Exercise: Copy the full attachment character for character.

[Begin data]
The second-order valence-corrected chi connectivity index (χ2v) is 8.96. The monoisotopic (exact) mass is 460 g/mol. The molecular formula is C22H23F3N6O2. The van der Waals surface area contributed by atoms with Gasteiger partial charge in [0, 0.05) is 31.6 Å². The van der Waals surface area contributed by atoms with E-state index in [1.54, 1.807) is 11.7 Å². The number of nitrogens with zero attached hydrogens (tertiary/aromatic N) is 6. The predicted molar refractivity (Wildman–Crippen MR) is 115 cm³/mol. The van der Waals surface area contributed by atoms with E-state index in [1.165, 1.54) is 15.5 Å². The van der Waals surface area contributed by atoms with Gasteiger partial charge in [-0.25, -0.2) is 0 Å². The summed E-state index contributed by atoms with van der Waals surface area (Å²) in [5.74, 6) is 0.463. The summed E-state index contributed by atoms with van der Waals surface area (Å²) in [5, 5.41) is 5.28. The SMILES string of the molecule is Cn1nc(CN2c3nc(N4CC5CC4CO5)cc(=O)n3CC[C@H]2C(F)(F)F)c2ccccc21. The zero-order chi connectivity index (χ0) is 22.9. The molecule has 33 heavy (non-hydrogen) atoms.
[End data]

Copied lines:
The second-order valence-corrected chi connectivity index (χ2v) is 8.96. The monoisotopic (exact) mass is 460 g/mol. The molecular formula is C22H23F3N6O2. The van der Waals surface area contributed by atoms with Gasteiger partial charge in [0, 0.05) is 31.6 Å². The van der Waals surface area contributed by atoms with E-state index in [1.54, 1.807) is 11.7 Å². The number of nitrogens with zero attached hydrogens (tertiary/aromatic N) is 6. The predicted molar refractivity (Wildman–Crippen MR) is 115 cm³/mol. The van der Waals surface area contributed by atoms with E-state index in [1.165, 1.54) is 15.5 Å². The van der Waals surface area contributed by atoms with Gasteiger partial charge in [-0.25, -0.2) is 0 Å². The summed E-state index contributed by atoms with van der Waals surface area (Å²) in [5.74, 6) is 0.463. The summed E-state index contributed by atoms with van der Waals surface area (Å²) in [5, 5.41) is 5.28. The SMILES string of the molecule is Cn1nc(CN2c3nc(N4CC5CC4CO5)cc(=O)n3CC[C@H]2C(F)(F)F)c2ccccc21. The zero-order chi connectivity index (χ0) is 22.9. The molecule has 33 heavy (non-hydrogen) atoms.